Consulting with Humility

Humble inquiry and leadership aren’t limited to manager-employee relationships, but can also be applied to consultant-client relationships. Humble consulting places a premium on the human relationships that consultants build with their client organizations. Instead of robotically dispensing advice and collecting a check, this approach emphasizes that consultants take the time to truly understand the client’s concerns prior to charting a course of action.

In the second installment of the Humble Leadership Series, Humble Consulting: How to Provide Real Help Faster, Edgar H. Schein, writes that humble consulting “presumes that you are committed to being helpful, bring a great deal of honest curiosity, and have the right caring attitude, a willingness to find out what is really on the client’s mind.” At the heart of this model is humble inquiry, which personalizes the process so that you can build a deeper relationship with your client. With this strategy, the client guides the consultant as much as the consultant guides the client—and the benefits include identifying stronger solutions more efficiently.

The Humble Trifecta

Humility as a core business philosophy recognizes that we don’t have all the answers and taking a superior stance diminishes our coworkers, while failing to produce the best solutions. Humble inquiry establishes that conversations are better than lecturing, humble leadership advances the concept into managerial relationships, and humble consulting applies the principles to a consultant-client setting.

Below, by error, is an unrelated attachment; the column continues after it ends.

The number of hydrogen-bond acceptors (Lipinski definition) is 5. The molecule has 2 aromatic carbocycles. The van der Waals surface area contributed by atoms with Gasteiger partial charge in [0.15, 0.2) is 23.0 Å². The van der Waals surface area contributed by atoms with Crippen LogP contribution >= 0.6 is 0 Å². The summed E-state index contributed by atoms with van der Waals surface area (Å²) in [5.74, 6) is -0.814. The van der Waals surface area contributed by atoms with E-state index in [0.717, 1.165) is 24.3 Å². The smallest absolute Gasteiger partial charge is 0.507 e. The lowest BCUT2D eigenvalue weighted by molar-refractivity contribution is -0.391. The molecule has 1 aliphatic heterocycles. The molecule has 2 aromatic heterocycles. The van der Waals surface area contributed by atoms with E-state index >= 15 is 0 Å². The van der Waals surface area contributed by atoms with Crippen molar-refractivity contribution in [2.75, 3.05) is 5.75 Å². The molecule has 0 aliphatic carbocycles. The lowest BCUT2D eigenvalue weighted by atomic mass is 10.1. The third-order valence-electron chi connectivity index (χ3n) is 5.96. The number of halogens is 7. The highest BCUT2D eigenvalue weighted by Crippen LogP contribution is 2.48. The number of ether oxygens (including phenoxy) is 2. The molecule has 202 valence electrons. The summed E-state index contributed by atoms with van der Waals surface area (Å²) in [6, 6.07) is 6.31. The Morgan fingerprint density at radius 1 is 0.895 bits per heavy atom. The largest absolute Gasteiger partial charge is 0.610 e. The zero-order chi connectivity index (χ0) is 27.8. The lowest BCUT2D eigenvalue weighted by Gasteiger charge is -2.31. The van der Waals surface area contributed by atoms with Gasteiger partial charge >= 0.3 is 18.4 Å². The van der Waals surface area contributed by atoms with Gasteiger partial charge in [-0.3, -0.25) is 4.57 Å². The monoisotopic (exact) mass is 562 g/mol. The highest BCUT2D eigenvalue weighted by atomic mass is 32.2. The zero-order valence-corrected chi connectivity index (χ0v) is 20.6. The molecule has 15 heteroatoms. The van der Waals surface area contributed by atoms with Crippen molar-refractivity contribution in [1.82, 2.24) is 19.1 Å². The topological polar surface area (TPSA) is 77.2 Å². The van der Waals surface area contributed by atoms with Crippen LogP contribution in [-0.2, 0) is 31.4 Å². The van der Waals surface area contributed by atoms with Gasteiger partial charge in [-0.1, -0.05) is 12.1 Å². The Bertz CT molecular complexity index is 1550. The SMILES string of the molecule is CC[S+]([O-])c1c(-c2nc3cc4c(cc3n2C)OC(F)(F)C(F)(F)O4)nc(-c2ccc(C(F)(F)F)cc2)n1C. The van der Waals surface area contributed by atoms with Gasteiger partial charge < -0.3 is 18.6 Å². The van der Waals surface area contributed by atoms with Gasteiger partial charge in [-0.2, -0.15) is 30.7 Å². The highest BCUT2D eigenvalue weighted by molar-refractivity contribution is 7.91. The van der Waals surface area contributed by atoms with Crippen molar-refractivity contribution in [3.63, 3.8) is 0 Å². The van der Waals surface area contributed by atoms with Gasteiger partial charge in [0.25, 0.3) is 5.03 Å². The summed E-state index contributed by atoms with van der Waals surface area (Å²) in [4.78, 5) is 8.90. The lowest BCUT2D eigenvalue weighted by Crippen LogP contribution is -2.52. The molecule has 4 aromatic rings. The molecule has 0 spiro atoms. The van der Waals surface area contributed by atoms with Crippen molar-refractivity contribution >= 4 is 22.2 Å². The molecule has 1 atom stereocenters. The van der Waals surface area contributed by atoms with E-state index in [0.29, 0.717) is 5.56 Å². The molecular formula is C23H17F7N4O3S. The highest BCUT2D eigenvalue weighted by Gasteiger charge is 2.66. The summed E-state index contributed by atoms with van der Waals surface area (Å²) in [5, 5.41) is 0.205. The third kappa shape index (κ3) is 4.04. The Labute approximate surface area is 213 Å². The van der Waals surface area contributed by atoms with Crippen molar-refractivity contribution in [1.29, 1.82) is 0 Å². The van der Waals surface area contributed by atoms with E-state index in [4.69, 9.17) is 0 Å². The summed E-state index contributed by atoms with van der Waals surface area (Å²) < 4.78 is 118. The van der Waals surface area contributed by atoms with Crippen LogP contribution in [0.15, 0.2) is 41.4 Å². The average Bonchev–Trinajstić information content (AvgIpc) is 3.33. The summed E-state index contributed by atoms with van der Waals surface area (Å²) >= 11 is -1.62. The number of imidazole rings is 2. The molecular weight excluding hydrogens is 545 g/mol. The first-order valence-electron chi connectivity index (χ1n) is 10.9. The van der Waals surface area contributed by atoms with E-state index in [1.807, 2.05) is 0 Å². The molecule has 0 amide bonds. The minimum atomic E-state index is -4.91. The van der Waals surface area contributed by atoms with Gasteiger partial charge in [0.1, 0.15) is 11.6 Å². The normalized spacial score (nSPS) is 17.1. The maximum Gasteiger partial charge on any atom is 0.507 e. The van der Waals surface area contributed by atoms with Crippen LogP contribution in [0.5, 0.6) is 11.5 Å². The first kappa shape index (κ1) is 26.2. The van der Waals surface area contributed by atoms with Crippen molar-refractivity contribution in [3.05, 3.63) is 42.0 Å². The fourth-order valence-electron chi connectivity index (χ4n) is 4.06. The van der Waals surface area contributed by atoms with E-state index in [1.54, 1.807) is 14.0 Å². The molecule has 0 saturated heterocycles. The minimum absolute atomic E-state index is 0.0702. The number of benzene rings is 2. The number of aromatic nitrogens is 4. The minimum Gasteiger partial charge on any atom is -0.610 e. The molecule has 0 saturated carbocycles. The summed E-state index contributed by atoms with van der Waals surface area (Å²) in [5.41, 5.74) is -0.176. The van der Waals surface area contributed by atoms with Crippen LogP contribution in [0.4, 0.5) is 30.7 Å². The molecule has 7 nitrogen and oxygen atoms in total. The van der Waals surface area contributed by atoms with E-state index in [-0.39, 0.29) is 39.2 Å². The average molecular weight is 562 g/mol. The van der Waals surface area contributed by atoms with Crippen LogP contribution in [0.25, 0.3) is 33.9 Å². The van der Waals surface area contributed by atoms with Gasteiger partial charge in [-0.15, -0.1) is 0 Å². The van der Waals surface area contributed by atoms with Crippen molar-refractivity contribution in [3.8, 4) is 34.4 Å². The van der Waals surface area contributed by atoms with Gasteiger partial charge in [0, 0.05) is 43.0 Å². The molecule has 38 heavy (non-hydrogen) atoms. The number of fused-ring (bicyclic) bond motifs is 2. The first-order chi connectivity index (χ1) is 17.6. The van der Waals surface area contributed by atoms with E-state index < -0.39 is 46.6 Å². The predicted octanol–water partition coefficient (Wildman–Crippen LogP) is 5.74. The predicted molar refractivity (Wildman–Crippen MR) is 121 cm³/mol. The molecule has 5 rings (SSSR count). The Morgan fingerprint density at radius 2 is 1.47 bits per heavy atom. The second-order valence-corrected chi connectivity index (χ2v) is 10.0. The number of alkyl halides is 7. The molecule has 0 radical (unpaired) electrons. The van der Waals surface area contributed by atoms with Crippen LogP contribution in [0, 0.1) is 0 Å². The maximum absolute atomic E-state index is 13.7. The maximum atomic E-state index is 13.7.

The great thing about humble inquiry is that it doesn’t require hours of advanced training or complex planning. It just starts with asking a question, and another, and another. From there, all you need to do is listen.

Using Humble Inquiry To Lead, A Manager’s Guide


By Zoe Mackey, 2 August 2018

在一份Catalyst於2014年進行的調查中,Jeanine Prime與Elizabeth R. Salib發現,謙和(humility)是能夠包容、爾後滋養團隊公民素養、創新、歸屬感、獨特感的四項關鍵領導者行為之一。這樣的做法中,較令人訝異的元素,應該就是提問問題了。謙和探詢將傑出領導者對員工展現的正向謙和態度,轉化成滋養人際關係的積極作法。這樣的組合可強化關係,打造更投入的員工,降低員工離職率,帶來更高的盈利。


領導者與員工之間,若是要建立正向的職場關係,絕非一夕之間就能做到,而是必須慢慢建立與滋養的關係。麻省理工學院管理學院前任教授,同時也是過去五十年來被讚喻為組織心理學之父的Edgar H. Schein就構思了一項稱為謙和探詢的策略,可以強化經理人與下屬關係,並且藉此改善組織效能。

謙和探詢的概念相當簡單且溫和,同時震撼且效果持久。它不對同事提出要求,也不指導他們該怎麼做、怎麼想,而是邀請同仁們以對等的方式對話,視他們為可以提供有價值的貢獻的人。這做法的部分效益都在Edgar H. Schein與Peter A. Shcien共同著作的書《Humle Leadership: The Power of Leadership, Openness, and Trust》中說明,包括員工的投入感、賦權、組織彈性、組織雙元性與創新。



1. 少一點講述

2. 學習用謙和探詢提問多一點問題

3. 學會更積極聆聽與肯定對方



謙和領導力之中,謙和探詢是一個關鍵的元素,將這互動的狀態反轉過來,將領導力從交易式的關係轉換成滋養人際關係的模式。Schein在《謙和領導力》中談及,「謙和探詢讓快速變化世界中,在領導者與追隨者、協助者與受助者 、供應者與顧客之間的關係更個人化、更互相合作時, 效益將更為擴散。」員工在謙和領導力之下更願意合作,感受到自己的聲音被聽到,也更願意投入心力。經理人只要願意提出小小的一個探詢,可能就會引發大量的創新想法與意見,而這些若員工認為自己的意見並不受歡迎,就不會說出來的。謙和的領導者努力建立開放且互信的關係,因為他們知道這樣的連結會幫組織帶來很高的價值。就如 Scheins 在《Humble Leadership》中所說,「必須由你來建立學習性的環境,讓你和你的團體可以合作,一起找出、訂定可以解決問題的過程,或許也可藉此改變這個世界。」



在《謙和領導力系列》的第二部,《Humble Consulting: How to Provide Real Help Faster》中,Edgar H. Schein表示謙和諮詢的預設,就是「你承諾要提供協助,帶著誠摯的好奇心,擁有對的關心的態度,願意了解顧客真實的需求。」在此模式的核心概念就是謙和探詢,將諮詢的過程個人化,讓你與客戶建立更深的關係。透過此策略,客戶引領顧問,顧問也引領客戶,而能更有效率的找到有強效的方案。




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*ToP Programs (Technology of Participation) are facilitation methods of The Institute of Cultural Affairs). Recognized ToP Trainers: Lawrence Philbrook, Richard West, Gail West, Evelyn Philbrook, Shawn Chung, Laura Hsu, Frieda Lin, Mark Pixley, Jorie Wu, Paulina Pei Lin Chu